Black Vultures are monogamous, and once a pair forms, they will stay together for life. Courtship is originally done by the males, which will encircle a female and display for her. Black Vultures are generally a social species as well, travelling in large groups, often with other species like the Turkey Vulture.
French Angelfish (Pomacanthus paru)
The French Angelfish is a large reef species found throughout the waters of the Caribbean and Gulf of Mexico. They feed mainly on sponges, but will also consume algae, tunicates, gorgonians and other reef species. Juvenile French Angelfish set up cleaning stations where client species like moray eel, jacks, snappers and others will come to have the juveniles pick off dead scales and parasites. The juveniles will exhibit a behaviour of touching clients with their fins, which is thought to relax the other fish.
Adult French Angelfish are monogamous, and when a pair is not out feeding, they will spend most of their time by one another’s side. They will defend a large territory, sometimes up to the size of a football field, fiercely chasing off other angelfish. They defend their territory both to protect their food resources, but also to ensure that no other French Angelfish come in to break up the pair.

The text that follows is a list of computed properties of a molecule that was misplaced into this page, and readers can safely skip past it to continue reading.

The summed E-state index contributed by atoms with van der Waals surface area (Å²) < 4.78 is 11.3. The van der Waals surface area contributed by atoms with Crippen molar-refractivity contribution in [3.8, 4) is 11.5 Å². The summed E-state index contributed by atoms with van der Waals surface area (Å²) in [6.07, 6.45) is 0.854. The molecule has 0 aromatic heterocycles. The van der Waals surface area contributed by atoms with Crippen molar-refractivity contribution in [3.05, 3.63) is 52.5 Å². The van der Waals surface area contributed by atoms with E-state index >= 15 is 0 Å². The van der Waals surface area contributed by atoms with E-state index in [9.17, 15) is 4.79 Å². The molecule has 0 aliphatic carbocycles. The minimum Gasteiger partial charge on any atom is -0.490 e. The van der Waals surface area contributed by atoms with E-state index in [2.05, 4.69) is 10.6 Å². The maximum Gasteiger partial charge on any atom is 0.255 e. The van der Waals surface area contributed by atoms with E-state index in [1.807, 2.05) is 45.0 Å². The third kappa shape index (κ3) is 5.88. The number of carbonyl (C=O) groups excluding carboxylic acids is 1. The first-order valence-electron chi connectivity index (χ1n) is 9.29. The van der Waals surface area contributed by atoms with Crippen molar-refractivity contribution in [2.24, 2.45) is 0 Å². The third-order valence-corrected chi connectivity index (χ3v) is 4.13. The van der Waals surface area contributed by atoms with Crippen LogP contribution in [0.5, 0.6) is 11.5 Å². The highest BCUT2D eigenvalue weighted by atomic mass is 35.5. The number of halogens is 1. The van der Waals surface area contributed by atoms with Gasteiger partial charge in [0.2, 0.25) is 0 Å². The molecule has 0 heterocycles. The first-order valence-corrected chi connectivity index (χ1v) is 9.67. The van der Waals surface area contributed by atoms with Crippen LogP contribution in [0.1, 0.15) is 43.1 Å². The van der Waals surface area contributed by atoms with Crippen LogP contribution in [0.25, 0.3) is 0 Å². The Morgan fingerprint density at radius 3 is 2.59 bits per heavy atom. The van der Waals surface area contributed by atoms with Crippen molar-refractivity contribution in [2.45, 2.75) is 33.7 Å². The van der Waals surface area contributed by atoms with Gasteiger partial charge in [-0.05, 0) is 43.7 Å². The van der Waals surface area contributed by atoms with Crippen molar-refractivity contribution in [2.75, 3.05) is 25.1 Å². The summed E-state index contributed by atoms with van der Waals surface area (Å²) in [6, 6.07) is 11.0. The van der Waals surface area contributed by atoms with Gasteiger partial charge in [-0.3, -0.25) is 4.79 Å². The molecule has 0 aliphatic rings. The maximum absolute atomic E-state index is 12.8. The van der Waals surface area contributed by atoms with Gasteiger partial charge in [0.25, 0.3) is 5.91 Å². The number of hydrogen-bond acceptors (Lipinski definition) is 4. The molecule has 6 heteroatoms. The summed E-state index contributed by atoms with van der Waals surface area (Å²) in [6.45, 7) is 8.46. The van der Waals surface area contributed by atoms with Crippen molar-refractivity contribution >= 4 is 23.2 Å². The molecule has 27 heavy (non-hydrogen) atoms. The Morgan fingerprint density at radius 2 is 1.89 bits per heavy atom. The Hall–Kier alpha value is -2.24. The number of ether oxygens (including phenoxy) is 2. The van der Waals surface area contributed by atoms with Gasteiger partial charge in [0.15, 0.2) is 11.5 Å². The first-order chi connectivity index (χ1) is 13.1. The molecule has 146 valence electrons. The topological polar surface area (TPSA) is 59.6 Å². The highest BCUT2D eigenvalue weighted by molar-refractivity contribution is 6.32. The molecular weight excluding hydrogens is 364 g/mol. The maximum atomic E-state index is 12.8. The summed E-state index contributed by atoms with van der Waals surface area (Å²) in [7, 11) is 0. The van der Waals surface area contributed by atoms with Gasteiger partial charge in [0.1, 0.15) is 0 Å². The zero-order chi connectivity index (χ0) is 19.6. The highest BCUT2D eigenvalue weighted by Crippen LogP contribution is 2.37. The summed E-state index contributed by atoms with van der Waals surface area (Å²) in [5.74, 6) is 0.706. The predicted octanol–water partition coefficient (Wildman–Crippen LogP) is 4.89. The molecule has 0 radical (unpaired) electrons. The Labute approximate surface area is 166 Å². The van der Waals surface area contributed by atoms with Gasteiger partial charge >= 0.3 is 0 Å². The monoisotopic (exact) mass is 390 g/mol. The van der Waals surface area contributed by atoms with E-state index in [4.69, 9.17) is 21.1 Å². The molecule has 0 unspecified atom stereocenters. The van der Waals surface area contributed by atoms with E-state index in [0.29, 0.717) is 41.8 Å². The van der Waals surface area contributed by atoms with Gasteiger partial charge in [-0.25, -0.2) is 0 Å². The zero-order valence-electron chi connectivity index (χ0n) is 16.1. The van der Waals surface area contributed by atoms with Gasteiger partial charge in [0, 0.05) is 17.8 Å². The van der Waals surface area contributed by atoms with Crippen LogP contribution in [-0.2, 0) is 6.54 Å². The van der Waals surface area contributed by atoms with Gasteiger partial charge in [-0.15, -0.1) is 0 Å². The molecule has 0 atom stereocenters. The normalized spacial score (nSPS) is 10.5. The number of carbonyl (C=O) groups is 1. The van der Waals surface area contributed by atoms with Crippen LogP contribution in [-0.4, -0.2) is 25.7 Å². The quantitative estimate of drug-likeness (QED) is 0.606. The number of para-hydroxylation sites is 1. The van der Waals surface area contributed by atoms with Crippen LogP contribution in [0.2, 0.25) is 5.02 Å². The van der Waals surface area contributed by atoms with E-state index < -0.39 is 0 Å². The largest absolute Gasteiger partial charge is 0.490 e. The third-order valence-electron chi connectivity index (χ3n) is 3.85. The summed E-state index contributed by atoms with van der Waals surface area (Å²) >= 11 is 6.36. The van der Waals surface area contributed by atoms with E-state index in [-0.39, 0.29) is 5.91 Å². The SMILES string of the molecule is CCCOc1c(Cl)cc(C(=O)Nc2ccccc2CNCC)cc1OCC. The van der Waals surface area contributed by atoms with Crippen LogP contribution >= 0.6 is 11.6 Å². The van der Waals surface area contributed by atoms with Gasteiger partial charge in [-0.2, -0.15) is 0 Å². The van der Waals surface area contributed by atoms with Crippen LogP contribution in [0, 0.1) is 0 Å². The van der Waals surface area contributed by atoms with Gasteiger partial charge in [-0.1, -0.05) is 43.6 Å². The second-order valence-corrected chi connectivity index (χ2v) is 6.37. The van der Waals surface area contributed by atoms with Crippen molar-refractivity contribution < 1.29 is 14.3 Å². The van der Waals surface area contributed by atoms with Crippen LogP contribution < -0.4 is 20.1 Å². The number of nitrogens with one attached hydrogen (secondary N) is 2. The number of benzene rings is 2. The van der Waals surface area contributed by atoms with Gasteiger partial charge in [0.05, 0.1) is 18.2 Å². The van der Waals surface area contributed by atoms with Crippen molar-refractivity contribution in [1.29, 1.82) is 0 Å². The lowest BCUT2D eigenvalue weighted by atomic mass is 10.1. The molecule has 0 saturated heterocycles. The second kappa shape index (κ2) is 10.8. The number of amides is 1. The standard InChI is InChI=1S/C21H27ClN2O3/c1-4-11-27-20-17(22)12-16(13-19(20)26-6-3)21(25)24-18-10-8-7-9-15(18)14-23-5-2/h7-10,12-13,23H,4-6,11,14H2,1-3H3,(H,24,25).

Silky Shark (Carcharhinus falciformis)
The Silky Shark is a large species, growing up to 10feet long, which can be found worldwide in tropical to warm temperate seas. They are a pelagic species, meaning that they are found mostly in open water from the surface all the way down to 500m deep. Mostly, however, they are found near deep-water reefs, as this is where their prey is most abundant. They feed on a variety of fish species, as well as squid and crabs.
The Silky Shark is now considered Near Threatened by the IUCN due to recent declines in their population. These sharks are caught frequently as by catch in fishermen’s nets and are not reported as part of the catch, which makes population estimates difficult. In addition, they are also a target species for the shark fin trade and in Hong Kong (which accounts for about 50% of the fin trade) are the 3rd most common species found.